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The True Lives of the Fabulous Killjoys by Gerard Way and Shaun Simon (2014)

killjoysGerard Way and Shaun Simon’s piece is not your run-of-the-mill graphic novel; its story chronologically takes place after My Chemical Romance’s album: Danger Days: The True Lives of the Fabulous Killjoys. That’s one of the best parts about it! Since its precursor was a music album, as you are reading through it, there are references to MCR’s lyrics and you can actually hear what some characters are intended to sound like. As you’re reading Dr. Death-Defying’s lines, his voice appears in your head like magic. It’s a surreal experience to have when you’re reading a graphic novel that doesn’t have a TV or movie adaptation!

The True Lives of the Fabulous Killjoys is a great read for anyone who is (and even isn’t) a My Chemical Romance fan. It makes a wonderful accompaniment to Danger Days but stands on its own as well with no pre-knowledge of the music. It’s a coming-of-age story about a young girl who was previously under the protection of the Killjoys. After their deaths in Danger Days, she struggles to find her place in the unforgiving world she was left in. Why were they protecting her? What was it about her that made them so willing to risk their lives? In The Fabulous Killjoys, the reader finds the answers that they are seeking and so much more.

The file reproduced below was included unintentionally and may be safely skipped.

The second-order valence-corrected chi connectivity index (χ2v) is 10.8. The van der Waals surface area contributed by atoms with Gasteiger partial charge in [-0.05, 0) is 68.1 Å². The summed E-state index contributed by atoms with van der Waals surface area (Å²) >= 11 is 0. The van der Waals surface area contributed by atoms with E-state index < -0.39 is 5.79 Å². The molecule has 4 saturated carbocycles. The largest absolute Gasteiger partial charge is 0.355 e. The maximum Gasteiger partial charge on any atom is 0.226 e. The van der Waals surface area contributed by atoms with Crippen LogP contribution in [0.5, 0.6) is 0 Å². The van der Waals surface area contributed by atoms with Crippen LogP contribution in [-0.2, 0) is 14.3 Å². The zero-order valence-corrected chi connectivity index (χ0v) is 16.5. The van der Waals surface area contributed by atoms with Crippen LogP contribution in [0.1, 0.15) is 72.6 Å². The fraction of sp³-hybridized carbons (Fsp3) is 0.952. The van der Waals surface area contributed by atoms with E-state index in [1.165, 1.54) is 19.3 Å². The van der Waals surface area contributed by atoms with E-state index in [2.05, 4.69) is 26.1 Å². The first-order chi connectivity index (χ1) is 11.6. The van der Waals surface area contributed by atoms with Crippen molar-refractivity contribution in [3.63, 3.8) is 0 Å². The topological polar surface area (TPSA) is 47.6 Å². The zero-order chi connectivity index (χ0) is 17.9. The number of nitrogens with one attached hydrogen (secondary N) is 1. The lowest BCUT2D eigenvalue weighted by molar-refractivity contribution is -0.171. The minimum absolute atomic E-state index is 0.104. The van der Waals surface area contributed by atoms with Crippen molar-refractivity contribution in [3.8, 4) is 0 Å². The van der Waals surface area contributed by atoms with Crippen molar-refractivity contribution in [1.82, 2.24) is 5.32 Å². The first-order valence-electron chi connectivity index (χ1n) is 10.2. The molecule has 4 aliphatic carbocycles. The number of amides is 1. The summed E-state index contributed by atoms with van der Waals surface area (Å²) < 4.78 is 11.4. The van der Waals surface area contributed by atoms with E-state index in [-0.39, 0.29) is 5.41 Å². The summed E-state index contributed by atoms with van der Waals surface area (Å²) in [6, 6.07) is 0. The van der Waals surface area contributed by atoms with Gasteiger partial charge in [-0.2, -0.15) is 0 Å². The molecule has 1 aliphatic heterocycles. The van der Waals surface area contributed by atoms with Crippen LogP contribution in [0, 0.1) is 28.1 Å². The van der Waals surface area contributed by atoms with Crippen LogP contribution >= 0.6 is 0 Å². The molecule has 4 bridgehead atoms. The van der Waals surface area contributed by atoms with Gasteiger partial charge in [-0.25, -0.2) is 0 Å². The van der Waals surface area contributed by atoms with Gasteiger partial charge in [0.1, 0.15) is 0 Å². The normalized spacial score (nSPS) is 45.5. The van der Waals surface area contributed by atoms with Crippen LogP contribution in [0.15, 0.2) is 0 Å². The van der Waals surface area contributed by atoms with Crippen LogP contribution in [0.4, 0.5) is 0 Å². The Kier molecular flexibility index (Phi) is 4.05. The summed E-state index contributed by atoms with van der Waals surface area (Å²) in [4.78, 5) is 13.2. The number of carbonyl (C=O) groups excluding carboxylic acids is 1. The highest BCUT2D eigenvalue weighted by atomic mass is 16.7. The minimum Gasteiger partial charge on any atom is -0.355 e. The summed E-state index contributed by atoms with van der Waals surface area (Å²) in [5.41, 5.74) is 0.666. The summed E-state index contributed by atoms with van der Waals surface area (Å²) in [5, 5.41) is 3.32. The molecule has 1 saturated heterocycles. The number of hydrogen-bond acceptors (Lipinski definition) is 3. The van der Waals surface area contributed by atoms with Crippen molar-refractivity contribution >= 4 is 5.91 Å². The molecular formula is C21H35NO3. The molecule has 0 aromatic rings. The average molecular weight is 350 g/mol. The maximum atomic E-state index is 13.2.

The High Divide by Lin Enger (2014)

highdivideUlysses Pope embarks on a journey that will lead him far away from home for an indefinite period of time. He may not even come back. But the only explanation for his departure that he gives his family is vague and left to be discovered in a note inside a locked trunk. Set in the late 1800s, The High Divide follows the members of the Pope family as they travel across the Great Plains—the father’s departure prompting first his young sons, and then his wife to go on their own quests.